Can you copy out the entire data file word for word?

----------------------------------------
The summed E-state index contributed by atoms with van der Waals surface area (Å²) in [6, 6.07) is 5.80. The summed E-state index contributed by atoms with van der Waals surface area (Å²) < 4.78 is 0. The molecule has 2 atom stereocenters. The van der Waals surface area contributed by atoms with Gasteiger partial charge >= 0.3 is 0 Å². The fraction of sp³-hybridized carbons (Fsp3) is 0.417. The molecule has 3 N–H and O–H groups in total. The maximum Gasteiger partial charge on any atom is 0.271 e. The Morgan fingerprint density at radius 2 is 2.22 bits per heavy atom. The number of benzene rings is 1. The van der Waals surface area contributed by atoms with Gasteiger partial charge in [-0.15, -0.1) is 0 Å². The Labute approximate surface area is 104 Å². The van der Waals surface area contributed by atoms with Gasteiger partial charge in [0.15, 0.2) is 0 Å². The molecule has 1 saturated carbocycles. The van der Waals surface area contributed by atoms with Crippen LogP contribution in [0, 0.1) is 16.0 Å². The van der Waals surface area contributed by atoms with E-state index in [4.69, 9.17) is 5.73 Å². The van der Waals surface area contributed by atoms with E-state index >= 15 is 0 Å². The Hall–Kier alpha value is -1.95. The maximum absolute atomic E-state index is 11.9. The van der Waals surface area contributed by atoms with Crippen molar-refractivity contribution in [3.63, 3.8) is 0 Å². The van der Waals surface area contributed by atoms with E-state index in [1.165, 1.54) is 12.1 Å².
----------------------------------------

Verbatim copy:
The summed E-state index contributed by atoms with van der Waals surface area (Å²) in [6, 6.07) is 5.80. The summed E-state index contributed by atoms with van der Waals surface area (Å²) < 4.78 is 0. The molecule has 2 atom stereocenters. The van der Waals surface area contributed by atoms with Gasteiger partial charge >= 0.3 is 0 Å². The fraction of sp³-hybridized carbons (Fsp3) is 0.417. The molecule has 3 N–H and O–H groups in total. The maximum Gasteiger partial charge on any atom is 0.271 e. The Morgan fingerprint density at radius 2 is 2.22 bits per heavy atom. The number of benzene rings is 1. The van der Waals surface area contributed by atoms with Gasteiger partial charge in [-0.15, -0.1) is 0 Å². The Labute approximate surface area is 104 Å². The van der Waals surface area contributed by atoms with Gasteiger partial charge in [0.15, 0.2) is 0 Å². The molecule has 1 saturated carbocycles. The van der Waals surface area contributed by atoms with Crippen LogP contribution in [0, 0.1) is 16.0 Å². The van der Waals surface area contributed by atoms with E-state index in [4.69, 9.17) is 5.73 Å². The van der Waals surface area contributed by atoms with E-state index >= 15 is 0 Å². The Hall–Kier alpha value is -1.95. The maximum absolute atomic E-state index is 11.9. The van der Waals surface area contributed by atoms with Crippen molar-refractivity contribution in [3.63, 3.8) is 0 Å². The van der Waals surface area contributed by atoms with E-state index in [1.165, 1.54) is 12.1 Å².